Last spring, with the support of Futurewise and Transportation for Washington Campaign, we launched a large-scale grassroots effort after the ballot failure to push Pierce Transit to adopt efficiency based cuts. The original Pierce Transit cuts plan tried to spread their cuts across the system like peanut butter, decimating their ridership and maintaining service in low-ridership areas that voted strongly against paying more for transit. We turned out hundreds of riders and advocates with the simple message, adopt a cuts plan that keeps the maximum numbers of riders on system and doesn't disproportionally hurt communities of color and low income neighborhoods (which the peanut butter plan did). Thanks to hundreds of angry riders, support from groups like Downtown on the Go, agency staff/leadership flexibility, and the leadership of people like Tacoma Mayor Marilyn Strickland and Councilmember Jake Fey, the Pierce Transit board adopted a cuts plan last Spring that while still painful, was efficiency based, maintained core service in urban areas, and kept over a million riders per year on the bus system.
All of this is just interesting history that leads us to where we are today; a bus system in Pierce County that has cut 42% of its service since its peak four years ago and as ATU President Don McKnight put it last night, is a smaller system than Pierce Transit ran 30 years ago. Evening and weekend service is miserable, frequencies are greatly reduced, and coverage in many core areas is sub-par to say the least. For me, this means I can't catch the bus home from my favorite bar after 8pm at night, but for many, they can no longer get home from their job at 10pm or get to the doctor on Sunday. Nobody is happy with the current state of transit in Pierce County.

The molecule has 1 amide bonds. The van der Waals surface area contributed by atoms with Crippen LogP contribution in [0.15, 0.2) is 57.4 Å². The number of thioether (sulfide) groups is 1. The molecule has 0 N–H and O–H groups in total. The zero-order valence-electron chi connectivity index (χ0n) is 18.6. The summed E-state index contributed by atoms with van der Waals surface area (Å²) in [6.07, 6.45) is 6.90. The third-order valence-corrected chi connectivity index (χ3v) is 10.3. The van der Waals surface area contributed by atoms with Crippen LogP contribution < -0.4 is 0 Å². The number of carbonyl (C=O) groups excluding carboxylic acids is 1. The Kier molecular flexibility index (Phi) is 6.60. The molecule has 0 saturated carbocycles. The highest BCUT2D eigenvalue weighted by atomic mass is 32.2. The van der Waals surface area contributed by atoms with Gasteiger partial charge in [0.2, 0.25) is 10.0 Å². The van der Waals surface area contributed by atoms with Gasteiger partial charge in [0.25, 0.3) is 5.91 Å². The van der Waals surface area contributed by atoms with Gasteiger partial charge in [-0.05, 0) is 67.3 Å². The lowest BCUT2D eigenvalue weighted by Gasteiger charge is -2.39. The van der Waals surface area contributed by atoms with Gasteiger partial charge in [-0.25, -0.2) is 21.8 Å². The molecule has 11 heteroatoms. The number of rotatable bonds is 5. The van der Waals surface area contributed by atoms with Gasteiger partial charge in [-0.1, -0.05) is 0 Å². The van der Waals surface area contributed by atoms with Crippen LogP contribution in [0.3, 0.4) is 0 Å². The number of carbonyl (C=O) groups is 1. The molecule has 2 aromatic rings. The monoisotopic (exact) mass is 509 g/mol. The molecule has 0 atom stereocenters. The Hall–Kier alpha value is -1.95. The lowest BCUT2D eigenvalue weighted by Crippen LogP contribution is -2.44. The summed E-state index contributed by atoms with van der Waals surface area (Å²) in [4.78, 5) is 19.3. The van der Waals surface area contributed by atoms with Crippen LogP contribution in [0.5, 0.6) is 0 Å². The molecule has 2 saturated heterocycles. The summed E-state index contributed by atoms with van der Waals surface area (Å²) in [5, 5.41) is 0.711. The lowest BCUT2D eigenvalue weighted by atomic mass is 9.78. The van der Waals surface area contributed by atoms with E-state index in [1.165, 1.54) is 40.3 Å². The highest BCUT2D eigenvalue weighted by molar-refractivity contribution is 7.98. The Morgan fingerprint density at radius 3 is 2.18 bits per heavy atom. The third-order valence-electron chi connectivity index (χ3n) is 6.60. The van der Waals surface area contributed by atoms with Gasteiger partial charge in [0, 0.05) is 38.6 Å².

Now the good news. Last night was a huge step forward that was three years in the making. The Public Improvement Transportation Conference (which is separate from the agency), under the leadership of Gig Harbor Councilmember Derek Young, unanimously approved a map that radically alters the taxing boundary lines for Pierce Transit. At the hearing a broad swath of community leaders and bus riders testified in favor of the new district. This move is a win-win. It aligns Pierce Transit's service area to places that can reasonably be served by fixed route bus service. It reduces the tax burden on communities like Bonney Lake who were not getting their money's worth in service. It also allows those communities to come up with local solutions at a lower tax rate and possibly contract bus or van service for specific transit needs. Last but not least, it sets transit in Pierce County on a path for success in the near and long-term future.
We have hit the rock bottom of bus service in Pierce County. Under the current map, communities that are willing to pay a little more to restore thousands of hours of bus service will be able to do just that. The fate is now in our hands. As of today, we have the opportunity to restore bus service to the thousands of people who need it to get to work, visit family, or go to the doctor every single day. As County Councilmember Talbert put it last night, whether or not people use transit, we all benefit from it. Once this map is finalized by the County, the future of transit service will be in the hands of the communities that want and need it the most. We will go back to the ballot and we will win; because as a community, we can't afford not to.